Now showing 1 - 4 of 4
  • Publication
    Characterisation of HRas local signal transduction networks using engineered site-specific exchange factors
    Ras GTPases convey signals from different types of membranes. At these locations, different Ras isoforms, interactors and regulators generate different biochemical signals and biological outputs. The study of Ras localisation-specific signal transduction networks has been hampered by our inability to specifically activate each of these Ras pools. Here, we describe a new set of site-specific tethered exchange factors, engineered by fusing the RasGRF1 CDC25 domain to sub-localisation-defining cues, whereby Ras pools at specific locations can be precisely activated. We show that the CDC25 domain has a high specificity for activating HRas but not NRas and KRas. This unexpected finding means that our constructs mainly activate endogenous HRas. Hence, their use enabled us to identify distinct pathways regulated by HRas in endomembranes and plasma membrane microdomains. Importantly, these new constructs unveil different patterns of HRas activity specified by their subcellular localisation. Overall, the targeted GEFs described herein constitute ideal tools for dissecting spatially-defined HRas biochemical and biological functions.
      415Scopus© Citations 8
  • Publication
    IQGAP1 Is a Scaffold of the Core Proteins of the Hippo Pathway and Negatively Regulates the Pro-Apoptotic Signal Mediated by This Pathway
    The Hippo pathway regulates a complex signalling network which mediates several biological functions including cell proliferation, organ size and apoptosis. Several scaffold proteins regulate the crosstalk of the members of the pathway with other signalling pathways and play an important role in the diverse output controlled by this pathway. In this study we have identified the scaffold protein IQGAP1 as a novel interactor of the core kinases of the Hippo pathway, MST2 and LATS1. Our results indicate that IQGAP1 scaffolds MST2 and LATS1 supresses their kinase activity and YAP1-dependent transcription. Additionally, we show that IQGAP1 is a negative regulator of the non-canonical pro-apoptotic pathway and may enable the crosstalk between this pathway and the ERK and AKT signalling modules. Our data also show that bile acids regulate the IQGAP1-MST2-LATS1 signalling module in hepatocellular carcinoma cells, which could be necessary for the inhibition of MST2-dependent apoptosis and hepatocyte transformation.
    Scopus© Citations 12  26
  • Publication
    The Differential Effects of Wild-Type and Mutated K-Ras on MST2 Signaling Are Determined by K-Ras Activation Kinetics
    (American Society for Microbiology, 2013-03-04) ; ; ;
    K-Ras is frequently mutated in human cancers. Mutant (mt) K-Ras can stimulate both oncogenic transformation and apoptosis through activation of extracellular signal-regulated kinase (ERK) and AKT pathways and the MST2 pathway, respectively. The biological outcome is determined by the balance and cross talk between these pathways. In colorectal cancer (CRC), a K-Ras mutation is negatively correlated with MST2 expression, as mt K-Ras can induce apoptosis by activating the MST2 pathway. However, wild-type (wt) K-Ras can prevent the activation of the MST2 pathway upon growth factor stimulation and enable transformation by mt K-Ras in CRC cells that express MST2. Here we have investigated the mechanism by which wt and mt K-Ras differentially regulate the MST2 pathway and MST2-dependent apoptosis. The ability of K-Ras to activate MST2 and MST2-dependent apoptosis is determined by the differential activation kinetics of mt K-Ras and wt K-Ras. Chronic activation of K-Ras by mutation or overexpression of Ras exchange factors results in the activation of MST2 and LATS1, increased MST2-LATS1 complex formation, and apoptosis. In contrast, transient K-Ras activation upon epidermal growth factor (EGF) stimulation prevents the formation of the MST2-LATS1 complex in an AKT-dependent manner. Our data suggest that the close relationship between Ras prosurvival and proapoptotic signaling is coordinated via the differential regulation of the MST2-LATS1 interaction by transient and chronic stimuli.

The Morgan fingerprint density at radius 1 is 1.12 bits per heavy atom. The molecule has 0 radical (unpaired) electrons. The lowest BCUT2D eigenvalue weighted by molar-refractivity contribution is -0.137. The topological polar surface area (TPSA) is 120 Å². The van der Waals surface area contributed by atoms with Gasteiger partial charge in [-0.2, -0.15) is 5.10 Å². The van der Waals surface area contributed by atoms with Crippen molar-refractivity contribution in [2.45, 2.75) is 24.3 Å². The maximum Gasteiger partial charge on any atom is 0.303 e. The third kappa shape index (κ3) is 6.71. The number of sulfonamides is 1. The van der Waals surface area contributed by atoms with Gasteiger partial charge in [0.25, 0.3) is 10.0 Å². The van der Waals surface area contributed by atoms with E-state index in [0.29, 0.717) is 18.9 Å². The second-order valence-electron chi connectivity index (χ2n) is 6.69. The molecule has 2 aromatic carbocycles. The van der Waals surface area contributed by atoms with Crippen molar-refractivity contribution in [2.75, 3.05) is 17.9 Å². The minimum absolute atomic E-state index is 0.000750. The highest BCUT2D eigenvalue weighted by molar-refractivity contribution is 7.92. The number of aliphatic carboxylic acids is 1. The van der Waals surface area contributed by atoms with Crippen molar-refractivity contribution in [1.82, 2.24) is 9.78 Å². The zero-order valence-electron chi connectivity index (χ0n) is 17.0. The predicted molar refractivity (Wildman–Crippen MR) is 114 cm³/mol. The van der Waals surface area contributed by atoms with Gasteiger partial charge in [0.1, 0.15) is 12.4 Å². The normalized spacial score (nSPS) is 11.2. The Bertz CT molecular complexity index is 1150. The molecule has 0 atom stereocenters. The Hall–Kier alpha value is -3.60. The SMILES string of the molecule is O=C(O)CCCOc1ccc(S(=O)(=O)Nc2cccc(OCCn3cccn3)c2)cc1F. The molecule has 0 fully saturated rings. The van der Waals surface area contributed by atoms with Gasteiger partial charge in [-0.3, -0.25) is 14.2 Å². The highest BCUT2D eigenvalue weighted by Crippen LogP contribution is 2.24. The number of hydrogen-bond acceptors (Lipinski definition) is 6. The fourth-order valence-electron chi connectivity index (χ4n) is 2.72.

351Scopus© Citations 28
  • Publication
    HGF induces epithelial-to-mesenchymal transition by modulating the mammalian Hippo/MST2 and ISG15 pathways
    Epithelial to mesenchymal transition (EMT) is a fundamental cell differentiation/dedifferentiation process which is associated with dramatic morphological changes. Formerly polarized and immobile epithelial cells which form cell junctions and cobblestone-like cell sheets undergo a transition into highly motile, elongated, mesenchymal cells lacking cell-to-cell adhesions. To explore how the proteome is affected during EMT we profiled protein expression and tracked cell biological markers in Madin-Darby kidney epithelial cells undergoing hepatocyte growth factor (HGF) induced EMT. We were able to identify and quantify over 4000 proteins by mass spectrometry. Enrichment analysis of this revealed that expression of proteins associated with the ubiquitination machinery was induced, whereas expression of proteins regulating apoptotic pathways was suppressed. We show that both the mammalian Hippo/MST2 and the ISG15 pathways are regulated at the protein level by ubiquitin ligases. Inhibition of the Hippo pathway by overexpression of either ITCH or A-Raf promotes HGF-induced EMT. Conversely, ISG15 overexpression is sufficient to induce cell scattering and an elongated morphology without external stimuli. Thus, we demonstrate for the first time that the Hippo/MST2 and ISG15 pathways are regulated during growth-factor induced EMT.
      984Scopus© Citations 64